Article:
Economy and Government and Economic Development and Transportation, Distribution & Logistics

Indianapolis and neighbors need one vision, one voice:

January 2, 2006

Cincinnati USA. Charlotte USA. Indianapolis - Marion County - Indiana.

Who is throwing the right welcome mat out to the world?

In the first two examples, those regions have said to the entire planet: "We are open for business. Come talented people-bring your companies and organizations to our area; bring your families to our schools; live, work and play in our thriving community."

Our region," they say, "located at this juncture of latitude and longitude in the USA, wants you here."

Some local politicians on the other hand, seem to be saying, come if you want to, but you might have to go see my uncle in the township office about assessments, and if we can get the legislature to go along with this, we'll have lots of little zoning offices set up in the townships so businesses will never know who they are supposed to see about permits.

Region? Some apparently think the independent Greek city-states were not such a bad idea and maybe we should have counties-better yet, townships-secede from the union. Outsiders are a bad idea to begin with, they argue.

This is a time for us to be thinking about how our community, our region, can again establish itself as an icon for governmental efficiency, innovation, progressiveness, and maybe most importantly, the pinnacle of public/private partnerships.

We need to be, as a region, offering one vision, with one voice.

Throughout the country, other communities are doing this with great success. Charlotte USA has a region roughly the size of Massachusetts, with nine Fortune 500 companies headquartered there and 630 foreign-owned companies doing business in the area.

The Memphis Regional Chamber's economic development council coordinates economic development strategies for a three-state area. Memphis, which benchmarks itself against Indianapolis, claims to have a lower cost of living, a more efficient city (4th most efficient in the country they say) and greater rate of growth than we do.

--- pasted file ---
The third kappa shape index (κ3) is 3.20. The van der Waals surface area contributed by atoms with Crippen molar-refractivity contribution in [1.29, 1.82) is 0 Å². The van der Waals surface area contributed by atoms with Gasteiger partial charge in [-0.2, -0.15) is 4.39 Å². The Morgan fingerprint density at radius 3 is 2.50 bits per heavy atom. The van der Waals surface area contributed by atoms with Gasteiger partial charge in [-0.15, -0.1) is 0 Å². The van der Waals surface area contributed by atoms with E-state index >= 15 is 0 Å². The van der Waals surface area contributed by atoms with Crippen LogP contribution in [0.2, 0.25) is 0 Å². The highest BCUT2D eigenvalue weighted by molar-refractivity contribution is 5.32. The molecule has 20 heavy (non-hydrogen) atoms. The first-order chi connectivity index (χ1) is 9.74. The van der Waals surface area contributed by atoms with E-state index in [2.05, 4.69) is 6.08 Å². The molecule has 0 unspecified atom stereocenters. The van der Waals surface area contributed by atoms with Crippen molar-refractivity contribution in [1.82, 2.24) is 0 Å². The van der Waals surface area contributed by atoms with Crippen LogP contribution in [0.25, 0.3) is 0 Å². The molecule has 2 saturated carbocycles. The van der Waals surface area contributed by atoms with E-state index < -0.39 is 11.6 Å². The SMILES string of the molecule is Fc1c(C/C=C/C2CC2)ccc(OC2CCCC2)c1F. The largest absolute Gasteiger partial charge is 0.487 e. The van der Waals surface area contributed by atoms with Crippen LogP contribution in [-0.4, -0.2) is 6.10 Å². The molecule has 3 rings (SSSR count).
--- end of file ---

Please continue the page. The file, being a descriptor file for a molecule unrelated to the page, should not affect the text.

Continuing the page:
We on the other hand are squabbling over minutia, ultimately things that are not relevant in a global economy where the world is famously flat. (Mandatory reading for everyone in our community: "The World is Flat" by Thomas L. Friedman.)

Joe Roman, CEO of the Greater Cleveland Partnership, and Dick Fleming, CEO of the St. Louis Regional Chamber and Growth Association, chaired a group called FutureWorks, a think tank staffed by Brian Bosworth, former Hoosier and noted national authority on regional economic development.

In FutureWorks' seminal study, "Minding Their Civic Business," the idea of a regional strategy to compete in global markets is reinforced over and over again. The end result of such a strategy is economic opportunity for everyone in the region, with socio-economic disparities addressed. The successful regions ultimately produce efficient transportation systems, workforce, housing, high quality schools and vibrant urban centers.

The study argues for inclusiveness, boosting regional competitiveness and deemphasizing old civic hierarchies.

We need more of our elected officials, our thought-leaders, to adopt a progressive view of the world. Had we made some key strategic decisions early in the 20th century when 10 automobile manufacturers were producing nearly 100,000 vehicles annually, maybe we would be the automobile capital of the world today.

Our mayor and our governor are showing great political courage and leadership, determined to bring their political colleagues along with them as we try to position ourselves for the future. The differences in their political stripes do not keep them from working toward a collective view of what's over the next hill.

Others too, are engaged in leveraging our regional institutional resources. John Schuler, from Martin Marietta in Carmel, is working very hard to bring together regional chambers of commerce so that a broader public policy agenda can be established. Gail Richards of the Greater Greenwood Chamber of Commerce and Mo Merhoff of the Carmel Clay Chamber of Commerce also see the value of regional problem-solving.

As with a choir, when we call out to the world, we can use many voices, but singing together, they should sound as one. And above all, the sheet music needs to be the same for everyone.

For those others who choose not to move our city forward, just remember the past is a great place to visit, but you wouldn't want to live there.




Dorson is president of the Greater Indianapolis Chamber of Commerce. Dorson
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